Scientists Reconstruct Most of Woolly Mammoth Genome...Project Represents a First for an Extinct Species

  • Posted by a hidden member.
    Log in to view his profile

    Nov 19, 2008 10:56 PM GMT
    An international team of scientists has reconstructed more than three-quarters of the genome of the woolly mammoth using DNA extracted from balls of hair, the first time this has been accomplished for an extinct species.

    Woolly mammoths running around??? .... icon_eek.gif
  • Posted by a hidden member.
    Log in to view his profile

    Nov 19, 2008 11:13 PM GMT
    If dinosaurs and humans could co-exist in Republican-land, then I see no reason why mammoths could not, also. After all, the entire world is no more than 5000 years old, according to the Republicans.
  • GQjock

    Posts: 11649

    Nov 19, 2008 11:49 PM GMT
    Yes I just heard about this
    Very intriguing
    One of the Scientists who helped sequence the DNA
    said that while it's unlikely that we're going to bve seeing Mammoths running around the tundra anytime soon He said that he's been proven wrong about things like that before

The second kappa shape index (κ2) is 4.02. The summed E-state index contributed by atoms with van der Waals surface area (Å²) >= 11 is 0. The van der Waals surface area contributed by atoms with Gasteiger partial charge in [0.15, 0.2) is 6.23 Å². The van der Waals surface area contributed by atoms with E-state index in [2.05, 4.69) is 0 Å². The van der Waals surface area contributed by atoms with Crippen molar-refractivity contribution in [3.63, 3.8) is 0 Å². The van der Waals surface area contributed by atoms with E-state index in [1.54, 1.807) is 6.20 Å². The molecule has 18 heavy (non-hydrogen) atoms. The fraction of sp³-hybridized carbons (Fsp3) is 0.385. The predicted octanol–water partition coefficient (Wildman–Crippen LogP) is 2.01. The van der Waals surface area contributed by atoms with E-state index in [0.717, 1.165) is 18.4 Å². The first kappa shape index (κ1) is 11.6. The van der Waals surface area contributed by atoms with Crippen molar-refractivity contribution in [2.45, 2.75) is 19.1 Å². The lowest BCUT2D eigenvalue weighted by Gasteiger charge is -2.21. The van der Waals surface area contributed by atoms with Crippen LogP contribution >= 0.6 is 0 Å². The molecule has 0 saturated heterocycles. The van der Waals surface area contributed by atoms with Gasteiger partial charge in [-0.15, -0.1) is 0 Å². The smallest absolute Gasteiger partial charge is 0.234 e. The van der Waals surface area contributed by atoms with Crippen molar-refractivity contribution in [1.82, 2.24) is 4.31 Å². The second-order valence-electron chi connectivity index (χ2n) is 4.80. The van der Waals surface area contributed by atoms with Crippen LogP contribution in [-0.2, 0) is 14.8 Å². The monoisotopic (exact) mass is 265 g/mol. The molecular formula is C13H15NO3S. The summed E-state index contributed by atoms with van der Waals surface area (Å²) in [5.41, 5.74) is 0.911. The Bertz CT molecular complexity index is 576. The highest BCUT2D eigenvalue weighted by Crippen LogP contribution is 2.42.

• Posted by a hidden member.
    Log in to view his profile

    Nov 24, 2008 2:58 AM GMT
    Hrm. Exactly like Jurassic Park eh? LOL

    And yeah, the idea's been around for a long time. I think they target mostly recently extinct creatures, including Dodo's and Moas. I think it's a great idea, as it will give us a chance to preserve DNA of critically endangered species for the possibility of revival and reintroduction.

    Worst case scenario of course, but still better than having them disappear forever. I wouldn't mind Mammoths and Mastodons actually. Just don't revive things like the Diatryma LOL. Those are nasty. icon_razz.gif A lot of the cold weather mammals are pretty well preserved in terms of fossils I think, so DNA can readily be extracted. The Woolly Rhinoceros also I think. Recently extinct animals too, like the previously mentioned Dodo and Moa. One animal I'd dearly like to see back roaming in the African grasslands for example is the Quagga. And I think they still have hides of Quaggas around.